syrian electronic army hacked news websites


Thursday, 27 November 2014 in the early Morning so named Syrian Electronic Army (SEA) managed to break in more than 30 popular websites, like: Forbes, Reuters, Ferrari, The Onion, The Independent, Evening Standard, Daily Telegraph, CNBC, Gigya, La Repubblica, The Chicago Tribune, The Guardian, GoDaddy, Al Jazeera, PC World, OK Magazine, NHL, CBC, Chicago Tribune and more others…

The group posted on its Twitter feed, referring to Thursday’s U.S. Thanksgiving holiday: “Happy thanks giving, hope you didn’t miss us! The press: Please don’t pretend #ISIS are civilians. #SEA”

So how they did it?

This was a well planned, long time ago attack. To hack such a great number of websites firstly you need to collect information about their weaknesses. After analyzing the reports that have posted the infected websites, we’ve been brought to the conclusion that SEA got access through administrator accounts using email phishing, through GoDaddy Domain Manager and also through API’s on the Gigya social network.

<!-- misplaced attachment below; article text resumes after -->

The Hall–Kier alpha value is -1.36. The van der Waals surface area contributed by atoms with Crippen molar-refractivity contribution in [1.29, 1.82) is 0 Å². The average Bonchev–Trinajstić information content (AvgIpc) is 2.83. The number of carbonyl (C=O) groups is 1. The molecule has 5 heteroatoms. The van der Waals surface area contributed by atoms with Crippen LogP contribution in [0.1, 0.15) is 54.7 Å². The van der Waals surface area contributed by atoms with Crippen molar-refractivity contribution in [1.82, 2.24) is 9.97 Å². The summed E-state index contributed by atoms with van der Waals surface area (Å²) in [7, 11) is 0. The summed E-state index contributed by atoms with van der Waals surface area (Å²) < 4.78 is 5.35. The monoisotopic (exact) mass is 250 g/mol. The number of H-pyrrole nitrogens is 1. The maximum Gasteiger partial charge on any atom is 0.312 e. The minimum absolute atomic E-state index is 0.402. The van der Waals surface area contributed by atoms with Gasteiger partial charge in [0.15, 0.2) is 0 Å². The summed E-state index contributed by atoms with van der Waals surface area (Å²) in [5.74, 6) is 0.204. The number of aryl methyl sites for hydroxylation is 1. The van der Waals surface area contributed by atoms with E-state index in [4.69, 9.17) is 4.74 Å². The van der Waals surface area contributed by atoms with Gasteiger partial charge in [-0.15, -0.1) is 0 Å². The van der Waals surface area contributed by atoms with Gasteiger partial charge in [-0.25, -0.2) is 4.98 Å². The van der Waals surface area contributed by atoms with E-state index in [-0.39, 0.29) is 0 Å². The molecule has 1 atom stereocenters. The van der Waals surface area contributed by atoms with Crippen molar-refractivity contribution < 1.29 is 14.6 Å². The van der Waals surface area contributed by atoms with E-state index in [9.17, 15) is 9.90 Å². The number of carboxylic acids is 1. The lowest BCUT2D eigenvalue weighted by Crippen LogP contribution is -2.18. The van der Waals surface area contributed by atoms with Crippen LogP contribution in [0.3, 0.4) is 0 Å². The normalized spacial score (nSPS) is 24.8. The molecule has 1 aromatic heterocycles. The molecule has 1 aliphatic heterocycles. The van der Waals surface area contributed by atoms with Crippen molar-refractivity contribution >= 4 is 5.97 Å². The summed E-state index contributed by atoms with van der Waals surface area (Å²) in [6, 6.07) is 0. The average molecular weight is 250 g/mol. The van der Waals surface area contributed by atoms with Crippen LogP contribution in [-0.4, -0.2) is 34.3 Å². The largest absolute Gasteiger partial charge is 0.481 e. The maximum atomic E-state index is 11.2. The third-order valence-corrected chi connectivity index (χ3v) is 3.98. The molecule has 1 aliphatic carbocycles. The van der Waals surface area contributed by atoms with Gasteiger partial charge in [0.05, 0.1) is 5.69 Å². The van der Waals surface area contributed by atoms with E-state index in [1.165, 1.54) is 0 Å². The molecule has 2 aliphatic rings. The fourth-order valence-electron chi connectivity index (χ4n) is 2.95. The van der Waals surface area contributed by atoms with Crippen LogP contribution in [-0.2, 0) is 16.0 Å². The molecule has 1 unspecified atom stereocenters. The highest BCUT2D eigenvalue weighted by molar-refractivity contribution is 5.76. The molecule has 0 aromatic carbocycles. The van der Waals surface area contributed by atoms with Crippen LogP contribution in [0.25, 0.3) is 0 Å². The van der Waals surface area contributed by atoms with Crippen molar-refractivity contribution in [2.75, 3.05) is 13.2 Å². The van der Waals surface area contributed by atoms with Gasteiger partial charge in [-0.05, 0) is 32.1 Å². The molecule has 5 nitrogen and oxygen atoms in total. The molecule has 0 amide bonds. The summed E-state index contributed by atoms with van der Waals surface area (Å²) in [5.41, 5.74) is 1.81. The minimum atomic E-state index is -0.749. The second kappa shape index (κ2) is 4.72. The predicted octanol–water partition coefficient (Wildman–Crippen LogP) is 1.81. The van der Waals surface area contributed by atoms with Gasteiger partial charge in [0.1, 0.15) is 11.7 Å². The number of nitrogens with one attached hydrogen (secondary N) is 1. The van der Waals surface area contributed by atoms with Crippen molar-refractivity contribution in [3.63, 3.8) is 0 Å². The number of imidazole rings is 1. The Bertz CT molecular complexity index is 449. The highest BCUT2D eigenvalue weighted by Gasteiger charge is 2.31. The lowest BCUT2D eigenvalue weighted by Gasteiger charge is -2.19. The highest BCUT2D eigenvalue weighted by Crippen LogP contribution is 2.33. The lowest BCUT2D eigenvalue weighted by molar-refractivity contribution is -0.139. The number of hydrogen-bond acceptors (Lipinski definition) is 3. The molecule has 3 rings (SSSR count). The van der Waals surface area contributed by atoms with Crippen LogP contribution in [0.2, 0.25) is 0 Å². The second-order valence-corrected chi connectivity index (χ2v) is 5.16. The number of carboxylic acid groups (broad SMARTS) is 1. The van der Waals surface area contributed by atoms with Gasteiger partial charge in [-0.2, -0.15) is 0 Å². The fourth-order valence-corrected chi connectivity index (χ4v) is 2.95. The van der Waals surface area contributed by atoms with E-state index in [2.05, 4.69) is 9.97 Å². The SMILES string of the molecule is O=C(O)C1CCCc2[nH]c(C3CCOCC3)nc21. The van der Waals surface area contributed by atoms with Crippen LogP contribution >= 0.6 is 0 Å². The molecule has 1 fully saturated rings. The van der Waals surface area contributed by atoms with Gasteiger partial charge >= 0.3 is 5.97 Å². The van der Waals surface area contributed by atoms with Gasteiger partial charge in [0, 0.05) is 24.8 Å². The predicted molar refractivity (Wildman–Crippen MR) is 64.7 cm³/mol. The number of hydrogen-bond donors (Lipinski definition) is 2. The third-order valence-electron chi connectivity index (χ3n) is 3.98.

Through those accounts they managed to send internal phishing mails to other administrators, some of them felt in mesh some of them refused to enter their credentials. Also they managed to add an alert message on the first page after which visitors were redirected to the SEA Logo image hosted on an Image Hosting website.

[quote_box_center]alert(“You’ve been hacked by the Syrian Electronic Army(SEA)”);


And to take advantage of administrators access they started posting false news Articles.

What is phishing and how to avoid it

Phishing – it’s mostly a fraudulent practice of sending emails from the name of reputable companies or from the addresses you mostly use to send and receive emails. This is made with the purpose to induce individuals to reveal personal information, such as passwords or credit card numbers.

There are no applications, antiviruses or antimalware solutions against Phishing. There is only you and your brain.

  • Do not click on links, download files or open attachments in emails from unknown senders.
  • Don’t email personal or financial information, event if you are close with the recipient.
  • Beware of links that ask for personal information. Phishing web sites often copy the entire look of a legitimate web site, making it appear authentic. To be safe, call the legitimate enterprise first to see if they really sent that email to you.


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